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Ex-spy poisoning row: Britain unable to identify source of nerve agent

04 April 2018

Britain at the time asked the Russian ambassador to say whether the attack was carried out by the Russian state, or whether Russia lost control of the nerve agent used.

It seems "at least plausible" that sectors of the British government may have been involved in the poisoning of the former spy Sergei Skripal and his daughter Yulia in the United Kingdom, the Russian ambassador to Ireland has claimed.

Gary Aitkenhead, the chief executive of the Government's Defence Science and Technology Laboratory (DSTL), said the poison had been identified as a military-grade Novichok nerve agent which could probably be deployed only by a nation-state.

The British government insisted that several pieces of information contributed to its conclusion that the Russian government was responsible for the nerve agent attack, including intelligence that Russia had produced Novichok within the last decade and had investigated ways of delivering nerve agents for assassinations.

"It's our job to provide the scientific evidence that identifies what the particular nerve agent is ... but it's not our job to say where that was actually manufactured", he told Sky News.

He also noted that the production of the substance requires "extremely sophisticated methods to create, something only in the capabilities of a state actor".

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The senior Russian Government official urged the Dublin authorities to use common sense.

Russia's top diplomat also mocked Britain's claim that there was no plausible alternative explanation for the poisonings of the Skripals.

She had been given power of attorney over the cash in late February from her father, double agent Sergei Skripal, poisoned by nerve agent Novichok alongside her on March 4 in Salisbury.

Britain blames Russian Federation for the pair's poisoning with a Soviet-developed nerve agent.

The world's chemical weapons watchdog said it would hold a meeting at Russia's request on Wednesday (Apr 3) to discuss Britain's allegations that Moscow was behind the poisoning of an ex-spy in England.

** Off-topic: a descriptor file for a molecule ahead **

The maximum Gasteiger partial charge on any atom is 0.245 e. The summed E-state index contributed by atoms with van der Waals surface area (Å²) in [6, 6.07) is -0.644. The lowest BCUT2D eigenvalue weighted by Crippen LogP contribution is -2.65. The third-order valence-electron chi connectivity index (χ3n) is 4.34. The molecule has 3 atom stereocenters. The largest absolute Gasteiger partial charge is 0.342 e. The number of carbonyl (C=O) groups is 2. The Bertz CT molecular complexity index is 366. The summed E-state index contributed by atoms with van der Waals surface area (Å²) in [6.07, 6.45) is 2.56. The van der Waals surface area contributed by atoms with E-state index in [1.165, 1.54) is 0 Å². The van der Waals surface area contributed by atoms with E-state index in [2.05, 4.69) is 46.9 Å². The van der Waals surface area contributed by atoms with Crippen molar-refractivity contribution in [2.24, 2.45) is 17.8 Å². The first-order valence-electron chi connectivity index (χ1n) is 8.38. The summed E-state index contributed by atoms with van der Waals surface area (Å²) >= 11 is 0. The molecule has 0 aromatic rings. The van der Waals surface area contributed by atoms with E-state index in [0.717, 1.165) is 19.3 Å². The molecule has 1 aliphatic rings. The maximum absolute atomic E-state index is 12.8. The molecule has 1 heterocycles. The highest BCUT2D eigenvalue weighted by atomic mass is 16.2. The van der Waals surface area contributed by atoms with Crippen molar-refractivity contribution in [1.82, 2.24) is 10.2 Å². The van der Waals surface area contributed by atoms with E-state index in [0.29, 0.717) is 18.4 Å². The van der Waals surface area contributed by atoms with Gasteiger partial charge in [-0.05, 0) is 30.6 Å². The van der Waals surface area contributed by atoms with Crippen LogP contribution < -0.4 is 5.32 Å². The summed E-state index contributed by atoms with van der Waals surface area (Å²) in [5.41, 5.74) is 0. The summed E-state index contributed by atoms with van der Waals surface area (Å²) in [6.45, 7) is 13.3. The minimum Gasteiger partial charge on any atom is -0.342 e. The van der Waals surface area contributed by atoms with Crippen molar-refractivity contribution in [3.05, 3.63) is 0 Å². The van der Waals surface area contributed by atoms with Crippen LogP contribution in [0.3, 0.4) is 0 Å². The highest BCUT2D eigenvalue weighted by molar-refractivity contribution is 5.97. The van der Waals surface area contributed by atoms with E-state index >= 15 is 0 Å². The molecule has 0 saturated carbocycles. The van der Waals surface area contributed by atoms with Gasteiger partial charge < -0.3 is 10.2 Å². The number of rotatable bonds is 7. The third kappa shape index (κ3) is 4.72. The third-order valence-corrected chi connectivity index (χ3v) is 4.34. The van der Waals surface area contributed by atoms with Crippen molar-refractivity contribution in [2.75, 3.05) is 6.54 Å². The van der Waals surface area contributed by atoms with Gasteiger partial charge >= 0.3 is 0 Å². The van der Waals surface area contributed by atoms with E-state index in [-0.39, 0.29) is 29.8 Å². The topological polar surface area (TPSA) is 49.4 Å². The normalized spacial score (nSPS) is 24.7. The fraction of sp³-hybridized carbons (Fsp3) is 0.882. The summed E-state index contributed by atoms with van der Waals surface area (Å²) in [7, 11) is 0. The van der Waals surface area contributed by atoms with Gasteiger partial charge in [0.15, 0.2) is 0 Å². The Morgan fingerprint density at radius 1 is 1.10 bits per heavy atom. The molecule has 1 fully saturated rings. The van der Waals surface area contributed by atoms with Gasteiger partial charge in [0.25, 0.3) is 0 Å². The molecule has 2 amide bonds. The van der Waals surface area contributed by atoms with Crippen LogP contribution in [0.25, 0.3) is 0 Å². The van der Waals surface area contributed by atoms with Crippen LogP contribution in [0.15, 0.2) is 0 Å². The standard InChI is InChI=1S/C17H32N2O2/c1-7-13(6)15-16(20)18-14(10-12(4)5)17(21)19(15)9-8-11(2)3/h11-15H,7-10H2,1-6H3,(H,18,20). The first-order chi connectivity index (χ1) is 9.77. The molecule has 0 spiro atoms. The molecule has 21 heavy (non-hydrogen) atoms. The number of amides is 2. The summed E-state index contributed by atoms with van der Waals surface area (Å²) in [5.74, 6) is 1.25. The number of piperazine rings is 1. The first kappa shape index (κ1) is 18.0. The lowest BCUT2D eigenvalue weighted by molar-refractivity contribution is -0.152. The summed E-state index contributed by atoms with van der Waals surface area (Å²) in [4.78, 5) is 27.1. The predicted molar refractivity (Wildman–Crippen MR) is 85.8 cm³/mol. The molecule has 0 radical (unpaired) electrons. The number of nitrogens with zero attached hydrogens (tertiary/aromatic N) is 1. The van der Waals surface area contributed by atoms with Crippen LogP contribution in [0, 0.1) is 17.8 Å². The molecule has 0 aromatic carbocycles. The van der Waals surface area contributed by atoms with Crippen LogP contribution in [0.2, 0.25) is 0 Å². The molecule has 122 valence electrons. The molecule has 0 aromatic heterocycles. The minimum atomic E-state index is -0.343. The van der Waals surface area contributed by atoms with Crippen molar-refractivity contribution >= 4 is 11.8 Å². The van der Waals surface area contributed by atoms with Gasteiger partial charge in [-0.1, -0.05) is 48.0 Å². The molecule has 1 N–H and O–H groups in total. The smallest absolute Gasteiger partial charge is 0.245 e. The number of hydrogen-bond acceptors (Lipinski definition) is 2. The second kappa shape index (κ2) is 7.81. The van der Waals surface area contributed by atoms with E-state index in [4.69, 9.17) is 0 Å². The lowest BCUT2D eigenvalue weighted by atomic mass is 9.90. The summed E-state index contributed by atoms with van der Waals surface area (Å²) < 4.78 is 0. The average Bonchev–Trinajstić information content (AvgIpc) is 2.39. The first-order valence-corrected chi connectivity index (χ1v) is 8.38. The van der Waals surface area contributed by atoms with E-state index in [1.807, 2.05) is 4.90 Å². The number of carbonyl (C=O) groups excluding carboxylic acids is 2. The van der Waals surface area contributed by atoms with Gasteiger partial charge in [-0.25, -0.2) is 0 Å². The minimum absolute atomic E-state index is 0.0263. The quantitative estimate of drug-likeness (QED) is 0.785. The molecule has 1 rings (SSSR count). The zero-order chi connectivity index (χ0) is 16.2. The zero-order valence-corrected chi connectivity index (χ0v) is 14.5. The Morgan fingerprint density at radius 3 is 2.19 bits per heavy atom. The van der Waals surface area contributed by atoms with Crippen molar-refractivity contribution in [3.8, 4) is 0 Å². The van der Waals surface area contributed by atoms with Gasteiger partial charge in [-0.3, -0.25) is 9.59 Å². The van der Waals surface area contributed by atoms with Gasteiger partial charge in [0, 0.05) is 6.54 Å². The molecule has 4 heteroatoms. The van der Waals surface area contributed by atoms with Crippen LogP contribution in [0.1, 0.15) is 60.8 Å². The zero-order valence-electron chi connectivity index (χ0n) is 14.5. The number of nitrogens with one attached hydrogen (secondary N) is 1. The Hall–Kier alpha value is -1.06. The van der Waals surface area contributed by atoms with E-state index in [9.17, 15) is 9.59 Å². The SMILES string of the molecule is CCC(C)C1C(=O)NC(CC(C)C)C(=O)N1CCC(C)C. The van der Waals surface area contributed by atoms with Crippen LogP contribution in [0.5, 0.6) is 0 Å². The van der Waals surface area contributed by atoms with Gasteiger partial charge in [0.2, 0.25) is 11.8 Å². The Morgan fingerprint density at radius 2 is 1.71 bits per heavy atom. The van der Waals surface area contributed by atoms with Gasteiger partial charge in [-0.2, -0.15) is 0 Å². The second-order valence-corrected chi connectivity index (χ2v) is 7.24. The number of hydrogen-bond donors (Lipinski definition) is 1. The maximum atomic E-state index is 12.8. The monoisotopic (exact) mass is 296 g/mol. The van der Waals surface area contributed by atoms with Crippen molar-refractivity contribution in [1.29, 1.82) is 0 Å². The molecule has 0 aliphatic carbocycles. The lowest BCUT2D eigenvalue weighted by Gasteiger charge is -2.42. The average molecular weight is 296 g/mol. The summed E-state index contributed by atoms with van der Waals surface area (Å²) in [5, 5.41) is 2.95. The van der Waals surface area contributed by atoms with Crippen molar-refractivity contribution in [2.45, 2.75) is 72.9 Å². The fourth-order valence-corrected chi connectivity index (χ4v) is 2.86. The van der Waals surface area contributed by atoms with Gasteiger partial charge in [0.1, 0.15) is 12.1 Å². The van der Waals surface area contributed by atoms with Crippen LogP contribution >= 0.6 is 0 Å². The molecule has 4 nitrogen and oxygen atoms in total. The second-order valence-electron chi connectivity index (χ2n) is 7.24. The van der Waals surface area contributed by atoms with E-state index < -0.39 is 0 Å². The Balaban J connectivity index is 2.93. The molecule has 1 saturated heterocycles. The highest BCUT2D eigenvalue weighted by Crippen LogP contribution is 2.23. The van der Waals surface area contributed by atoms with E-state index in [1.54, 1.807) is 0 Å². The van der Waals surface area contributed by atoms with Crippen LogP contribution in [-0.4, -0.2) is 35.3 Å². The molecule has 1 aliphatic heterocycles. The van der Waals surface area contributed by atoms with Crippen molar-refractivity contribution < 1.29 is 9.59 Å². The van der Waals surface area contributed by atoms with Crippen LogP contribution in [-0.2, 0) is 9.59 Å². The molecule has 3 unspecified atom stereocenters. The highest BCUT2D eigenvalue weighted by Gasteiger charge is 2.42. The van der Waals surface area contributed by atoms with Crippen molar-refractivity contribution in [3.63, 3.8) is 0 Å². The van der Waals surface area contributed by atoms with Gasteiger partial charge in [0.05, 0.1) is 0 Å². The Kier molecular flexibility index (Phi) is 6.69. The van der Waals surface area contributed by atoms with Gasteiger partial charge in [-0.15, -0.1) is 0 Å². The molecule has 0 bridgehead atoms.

Russian Federation requested the meeting and has demanded an "unbiased investigation" by the Organization for the Prohibition of Chemical Weapons (OPCW).

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The former general said Russian President Vladimir Putin is "the last guy to benefit" from the spy poisoning.

OPCW experts have taken samples from Salisbury to try to verify the nerve agent used and its origin. The elder Skripal, 66, remains in critical condition, while his 33-year-old daughter is improving in a Salisbury hospital.

Russian officials have suggested the poison may have come from Britain, pointing out that Porton Down conducts secret chemical and biological weapons research.

Deputy Foreign Minister Alexander Grushko called Skripal's poisoning a "provocation arranged by Britain" in order to justify high military spending, because "they need a major enemy".

Meanwhile, retired Russian Lieutenant-General Evgeny Buzhinsky warned that relations between Russia and the West could become "worse" than the Cold War and "end up in a very, very bad outcome" following the nerve agent attack. Moscow, which vehemently denies any involvement, has responded in kind, expelling dozens of Western diplomats.

On what the issue meant for the relationship between Ireland and Russia, Mr Filatov said he did not think it was really "a huge story".

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Ex-spy poisoning row: Britain unable to identify source of nerve agent